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Robert Doar

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World Aids Day 2011: New York's Continued Battle

Posted: 11/30/11 07:01 PM ET

The New York City Human Resources Administration's HIV/AIDS Services Administration, known as HASA, has been in existence since the 1980s and was one of the first local government responses to the AIDS epidemic in the country, providing emergency and support services for people in crisis.
 


Today, HASA is the most comprehensive program of its kind in the country, helping New Yorkers living with clinical symptomatic HIV or AIDS live healthier and more independent lives. In 2010, HASA's 1,200 employees served 32,000 clients, and more than 50 percent of the program cost was funded by the federal and state governments. By law, the program is required to provide intensive case management, timely delivery of benefits and services, and emergency housing for all HASA clients who are homeless. 


Thankfully, because of medical advances, people diagnosed with the illness are living longer and the need for crisis intervention is no longer the norm for the vast majority of HASA clients. HIV/AIDS is a much more manageable disease and, according to the New York City Department of Health and Mental Hygiene (DoHMH), a 20-year-old who is diagnosed as HIV positive today can have a life expectancy of nearly 50 years, if he or she follows a proper medical regimen.


While many HASA clients have improved their health with the help of appropriate medical care and New York City's HIV/AIDS policies, the next steps -- the responsible steps that we have implemented -- are to shift the program's focus and help clients currently struggling to escape poverty and substance abuse receive treatment and rebuild their economic lives. 
We can accomplish HASA's forward-looking focus to best meet clients' current needs by asking them to consider what they want out of life, and giving them the assistance they need to help them achieve it.

Today, we don't just focus on providing emergency care. HASA caseworkers talk to clients about where they see themselves in the future, if they want to return to work or complete their education. We can help them achieve their goals, by first assessing their readiness and skills, and then linking them to volunteer work, part-time work, job training, skills-building activities, job searches and job placement. Many who survived the AIDS crisis of the '80s and '90s left their jobs and careers, expecting to succumb to the fate of their disease, too sick to continue employment. But when life-saving medications were introduced, many experienced improved health and a renewed interest in returning to work.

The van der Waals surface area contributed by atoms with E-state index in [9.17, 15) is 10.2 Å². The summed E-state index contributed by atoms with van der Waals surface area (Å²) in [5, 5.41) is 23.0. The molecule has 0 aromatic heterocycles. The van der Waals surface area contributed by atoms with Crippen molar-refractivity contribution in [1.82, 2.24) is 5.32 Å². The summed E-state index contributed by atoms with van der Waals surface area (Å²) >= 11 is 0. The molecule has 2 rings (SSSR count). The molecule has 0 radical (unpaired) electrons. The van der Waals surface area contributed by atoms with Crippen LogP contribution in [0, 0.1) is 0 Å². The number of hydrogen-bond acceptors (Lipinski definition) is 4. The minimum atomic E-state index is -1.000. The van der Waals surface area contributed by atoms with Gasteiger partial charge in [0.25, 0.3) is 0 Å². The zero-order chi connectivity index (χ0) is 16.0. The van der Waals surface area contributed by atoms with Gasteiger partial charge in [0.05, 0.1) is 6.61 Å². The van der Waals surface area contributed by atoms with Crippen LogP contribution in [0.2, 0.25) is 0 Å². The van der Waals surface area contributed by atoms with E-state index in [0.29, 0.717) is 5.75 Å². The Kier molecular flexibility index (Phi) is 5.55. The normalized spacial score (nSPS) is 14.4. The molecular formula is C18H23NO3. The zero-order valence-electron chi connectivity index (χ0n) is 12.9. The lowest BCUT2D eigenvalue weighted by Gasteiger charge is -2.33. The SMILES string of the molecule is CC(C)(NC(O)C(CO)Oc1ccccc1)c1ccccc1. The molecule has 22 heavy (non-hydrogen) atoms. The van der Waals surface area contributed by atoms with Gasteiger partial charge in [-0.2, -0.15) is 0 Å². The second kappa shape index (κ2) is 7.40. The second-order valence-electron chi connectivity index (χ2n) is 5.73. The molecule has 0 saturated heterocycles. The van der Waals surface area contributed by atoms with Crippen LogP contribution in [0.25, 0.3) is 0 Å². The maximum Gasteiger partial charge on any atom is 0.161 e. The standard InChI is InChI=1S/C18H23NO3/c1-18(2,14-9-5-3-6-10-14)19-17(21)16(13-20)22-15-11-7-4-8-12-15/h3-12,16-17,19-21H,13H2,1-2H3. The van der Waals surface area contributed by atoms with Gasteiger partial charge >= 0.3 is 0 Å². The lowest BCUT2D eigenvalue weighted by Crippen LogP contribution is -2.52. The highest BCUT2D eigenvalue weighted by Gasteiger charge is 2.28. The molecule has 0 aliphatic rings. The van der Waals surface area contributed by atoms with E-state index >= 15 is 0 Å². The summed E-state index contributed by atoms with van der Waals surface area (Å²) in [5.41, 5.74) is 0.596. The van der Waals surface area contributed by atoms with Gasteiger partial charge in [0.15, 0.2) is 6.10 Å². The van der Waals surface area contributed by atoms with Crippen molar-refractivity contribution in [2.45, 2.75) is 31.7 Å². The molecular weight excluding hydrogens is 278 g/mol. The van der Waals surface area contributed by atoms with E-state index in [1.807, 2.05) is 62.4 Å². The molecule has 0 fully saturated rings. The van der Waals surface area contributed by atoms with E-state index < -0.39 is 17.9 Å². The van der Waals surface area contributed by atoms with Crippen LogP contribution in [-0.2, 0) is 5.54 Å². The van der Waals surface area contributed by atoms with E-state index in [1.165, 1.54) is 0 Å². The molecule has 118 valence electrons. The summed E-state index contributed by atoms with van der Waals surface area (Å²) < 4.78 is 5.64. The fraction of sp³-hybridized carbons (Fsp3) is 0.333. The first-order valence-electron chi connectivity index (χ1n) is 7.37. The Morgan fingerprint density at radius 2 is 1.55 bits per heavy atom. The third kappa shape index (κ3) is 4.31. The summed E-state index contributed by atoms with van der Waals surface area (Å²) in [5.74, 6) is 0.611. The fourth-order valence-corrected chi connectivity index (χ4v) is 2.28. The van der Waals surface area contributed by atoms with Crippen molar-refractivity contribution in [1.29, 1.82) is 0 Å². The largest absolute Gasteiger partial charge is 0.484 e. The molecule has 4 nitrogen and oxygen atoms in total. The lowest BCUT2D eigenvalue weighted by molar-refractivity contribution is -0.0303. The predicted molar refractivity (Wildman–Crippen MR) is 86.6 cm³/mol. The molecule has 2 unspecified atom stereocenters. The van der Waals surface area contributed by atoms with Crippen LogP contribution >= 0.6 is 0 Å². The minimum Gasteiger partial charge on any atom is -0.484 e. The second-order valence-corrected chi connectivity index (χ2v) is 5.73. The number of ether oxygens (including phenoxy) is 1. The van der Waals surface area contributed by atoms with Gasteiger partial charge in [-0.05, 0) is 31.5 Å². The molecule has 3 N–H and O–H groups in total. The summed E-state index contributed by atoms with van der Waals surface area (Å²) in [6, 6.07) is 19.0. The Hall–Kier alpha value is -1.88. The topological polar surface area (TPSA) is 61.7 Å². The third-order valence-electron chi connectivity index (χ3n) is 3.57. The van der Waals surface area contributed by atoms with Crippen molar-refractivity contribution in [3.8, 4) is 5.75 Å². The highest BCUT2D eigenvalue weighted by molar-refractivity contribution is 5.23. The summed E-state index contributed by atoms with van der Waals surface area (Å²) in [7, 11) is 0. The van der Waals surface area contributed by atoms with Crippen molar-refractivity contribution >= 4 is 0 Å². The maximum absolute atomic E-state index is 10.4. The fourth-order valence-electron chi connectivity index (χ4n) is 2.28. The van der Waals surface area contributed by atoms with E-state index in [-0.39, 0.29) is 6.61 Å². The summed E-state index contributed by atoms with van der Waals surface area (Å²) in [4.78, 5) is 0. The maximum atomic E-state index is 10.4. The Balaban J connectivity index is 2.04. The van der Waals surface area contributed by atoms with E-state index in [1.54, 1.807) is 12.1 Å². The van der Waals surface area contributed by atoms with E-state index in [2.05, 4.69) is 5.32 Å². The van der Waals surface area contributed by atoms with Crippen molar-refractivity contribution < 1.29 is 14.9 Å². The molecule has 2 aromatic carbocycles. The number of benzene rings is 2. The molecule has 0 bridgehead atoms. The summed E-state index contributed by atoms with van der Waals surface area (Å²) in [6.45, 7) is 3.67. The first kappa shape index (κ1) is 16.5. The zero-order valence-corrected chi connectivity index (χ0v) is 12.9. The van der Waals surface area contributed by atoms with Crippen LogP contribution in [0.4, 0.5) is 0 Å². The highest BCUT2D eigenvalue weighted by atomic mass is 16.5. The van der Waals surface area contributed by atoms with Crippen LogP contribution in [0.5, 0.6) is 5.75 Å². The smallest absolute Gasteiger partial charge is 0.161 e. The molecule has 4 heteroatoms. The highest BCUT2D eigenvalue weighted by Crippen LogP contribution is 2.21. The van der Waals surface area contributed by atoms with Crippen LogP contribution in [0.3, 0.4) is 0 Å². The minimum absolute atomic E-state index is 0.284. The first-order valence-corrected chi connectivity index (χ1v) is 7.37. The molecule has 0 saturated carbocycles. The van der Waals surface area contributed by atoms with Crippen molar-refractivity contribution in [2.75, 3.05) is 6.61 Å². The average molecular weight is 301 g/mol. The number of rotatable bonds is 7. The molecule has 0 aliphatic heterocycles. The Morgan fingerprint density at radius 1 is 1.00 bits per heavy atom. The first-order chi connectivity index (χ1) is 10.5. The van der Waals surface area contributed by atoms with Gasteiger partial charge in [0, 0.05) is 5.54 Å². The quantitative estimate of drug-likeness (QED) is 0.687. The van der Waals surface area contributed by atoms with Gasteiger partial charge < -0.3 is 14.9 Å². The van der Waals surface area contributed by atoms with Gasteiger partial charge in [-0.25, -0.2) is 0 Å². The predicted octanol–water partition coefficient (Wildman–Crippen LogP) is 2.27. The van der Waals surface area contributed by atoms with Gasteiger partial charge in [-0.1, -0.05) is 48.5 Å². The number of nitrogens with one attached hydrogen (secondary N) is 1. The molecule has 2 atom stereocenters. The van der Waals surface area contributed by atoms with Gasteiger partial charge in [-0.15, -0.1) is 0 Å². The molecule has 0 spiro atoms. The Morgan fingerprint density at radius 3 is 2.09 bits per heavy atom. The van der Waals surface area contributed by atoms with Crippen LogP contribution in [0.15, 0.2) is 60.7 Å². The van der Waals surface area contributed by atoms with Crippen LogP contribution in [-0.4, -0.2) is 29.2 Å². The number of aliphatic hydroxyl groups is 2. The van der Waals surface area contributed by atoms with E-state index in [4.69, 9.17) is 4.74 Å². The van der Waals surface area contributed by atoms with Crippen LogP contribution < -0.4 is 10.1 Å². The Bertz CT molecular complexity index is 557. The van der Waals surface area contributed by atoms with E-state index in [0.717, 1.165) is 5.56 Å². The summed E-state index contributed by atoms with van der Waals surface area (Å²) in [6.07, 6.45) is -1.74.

Several studies of individuals living with HIV/AIDS have found positive effects from employment, including a higher perceived quality of life, lower anxiety and a reduced risk of depression. Work is a good thing apart from the obvious financial benefits. When someone has a job to go to -- even if it's limited in hours and scope -- a person feels a sense of purpose, and a positive sense of identity. 
 

We have been successful, and within HASA supportive housing, clients whose health situations have stabilized have become gainfully employed, allowing them to transition to less restrictive and service intensive housing. With the right set of supports, we believe clients can and will want to transition towards financial independence.
 The second critical step is to help clients who have substance abuse issues pursue treatment, improving their quality of life and removing barriers towards wellness.  

HASA clients who have suffered from a history of substance abuse are impeded from realizing their goal of healthier living. To support clients on the road to recovery, HASA now uses a screening tool to determine if the client should be referred to a Certified Alcohol and Substance Abuse Counselor. This provides HASA with a critical opportunity to work with a client on their individualized substance abuse treatment needs. In only two short months of assessments, there has been a 50 percent increase in referrals to HASA'S onsite substance abuse counselors.
 


HASA clients who choose to not participate in substance abuse treatment based on an assessment's recommendation are faced with a choice: they will be offered a supportive housing placement, or they could lose the ability to receive above-enhanced rental assistance or be denied their request for rent arrears payments. This will stay in effect until proof of substance abuse treatment is established. 
Tough? Maybe. But New York City is serious when it comes to combating substance abuse.

It is important to note that while services provided to HASA clients cost in excess of $400 million, this does not include more than one billion dollars in Medicaid, which over 90 percent of clients receive. Illegal drugs and alcohol compromise everyone's health but they are especially dangerous and costly for those whose health is already compromised by HIV.

We want to provide clients who need help with an incentive to comply with a recommended treatment program.
 
As we celebrate World AIDS Day, we look to the future of HASA, and remain as committed as ever to providing the highest quality of service to those living with clinical symptomatic HIV or AIDS. By shifting the focus of the program away from crisis management, we can ensure our clients lead full and rewarding lives with even greater hope.